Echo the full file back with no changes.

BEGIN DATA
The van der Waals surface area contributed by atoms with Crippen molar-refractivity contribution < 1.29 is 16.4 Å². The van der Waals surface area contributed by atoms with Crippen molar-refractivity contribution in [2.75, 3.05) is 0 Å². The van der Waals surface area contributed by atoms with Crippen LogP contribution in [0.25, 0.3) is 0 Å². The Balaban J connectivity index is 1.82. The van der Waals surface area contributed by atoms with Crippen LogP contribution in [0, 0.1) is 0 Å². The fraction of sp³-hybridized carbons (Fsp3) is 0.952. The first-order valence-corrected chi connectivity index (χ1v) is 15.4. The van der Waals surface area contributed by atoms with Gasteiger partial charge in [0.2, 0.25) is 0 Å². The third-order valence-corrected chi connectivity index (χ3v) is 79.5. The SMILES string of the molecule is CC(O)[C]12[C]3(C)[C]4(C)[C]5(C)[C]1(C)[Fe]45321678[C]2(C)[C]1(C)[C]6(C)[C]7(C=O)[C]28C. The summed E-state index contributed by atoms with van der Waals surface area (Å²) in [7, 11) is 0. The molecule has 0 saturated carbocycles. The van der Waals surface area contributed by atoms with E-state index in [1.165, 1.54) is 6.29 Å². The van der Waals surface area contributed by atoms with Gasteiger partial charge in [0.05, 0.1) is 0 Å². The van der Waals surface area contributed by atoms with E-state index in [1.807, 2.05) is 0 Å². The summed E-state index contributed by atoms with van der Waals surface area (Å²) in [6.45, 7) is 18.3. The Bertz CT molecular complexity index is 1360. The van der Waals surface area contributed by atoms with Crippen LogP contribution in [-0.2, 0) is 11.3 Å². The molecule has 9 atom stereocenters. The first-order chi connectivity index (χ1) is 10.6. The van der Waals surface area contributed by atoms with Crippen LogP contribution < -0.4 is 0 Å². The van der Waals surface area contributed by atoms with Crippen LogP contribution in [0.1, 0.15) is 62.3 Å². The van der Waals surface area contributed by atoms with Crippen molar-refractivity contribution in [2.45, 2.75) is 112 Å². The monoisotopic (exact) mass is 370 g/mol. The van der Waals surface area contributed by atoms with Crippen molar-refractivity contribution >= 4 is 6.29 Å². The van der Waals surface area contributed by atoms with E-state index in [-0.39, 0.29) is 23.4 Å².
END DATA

The van der Waals surface area contributed by atoms with Crippen molar-refractivity contribution < 1.29 is 16.4 Å². The van der Waals surface area contributed by atoms with Crippen molar-refractivity contribution in [2.75, 3.05) is 0 Å². The van der Waals surface area contributed by atoms with Crippen LogP contribution in [0.25, 0.3) is 0 Å². The Balaban J connectivity index is 1.82. The van der Waals surface area contributed by atoms with Crippen LogP contribution in [0, 0.1) is 0 Å². The fraction of sp³-hybridized carbons (Fsp3) is 0.952. The first-order valence-corrected chi connectivity index (χ1v) is 15.4. The van der Waals surface area contributed by atoms with Gasteiger partial charge in [0.2, 0.25) is 0 Å². The third-order valence-corrected chi connectivity index (χ3v) is 79.5. The SMILES string of the molecule is CC(O)[C]12[C]3(C)[C]4(C)[C]5(C)[C]1(C)[Fe]45321678[C]2(C)[C]1(C)[C]6(C)[C]7(C=O)[C]28C. The summed E-state index contributed by atoms with van der Waals surface area (Å²) in [7, 11) is 0. The molecule has 0 saturated carbocycles. The van der Waals surface area contributed by atoms with E-state index in [1.165, 1.54) is 6.29 Å². The van der Waals surface area contributed by atoms with Gasteiger partial charge in [0.05, 0.1) is 0 Å². The van der Waals surface area contributed by atoms with E-state index in [1.807, 2.05) is 0 Å². The summed E-state index contributed by atoms with van der Waals surface area (Å²) in [6.45, 7) is 18.3. The Bertz CT molecular complexity index is 1360. The van der Waals surface area contributed by atoms with Crippen LogP contribution in [-0.2, 0) is 11.3 Å². The molecule has 9 atom stereocenters. The first-order chi connectivity index (χ1) is 10.6. The van der Waals surface area contributed by atoms with Crippen LogP contribution < -0.4 is 0 Å². The van der Waals surface area contributed by atoms with Crippen LogP contribution in [0.1, 0.15) is 62.3 Å². The van der Waals surface area contributed by atoms with Crippen molar-refractivity contribution in [2.45, 2.75) is 112 Å². The monoisotopic (exact) mass is 370 g/mol. The van der Waals surface area contributed by atoms with Crippen molar-refractivity contribution >= 4 is 6.29 Å². The van der Waals surface area contributed by atoms with E-state index in [-0.39, 0.29) is 23.4 Å².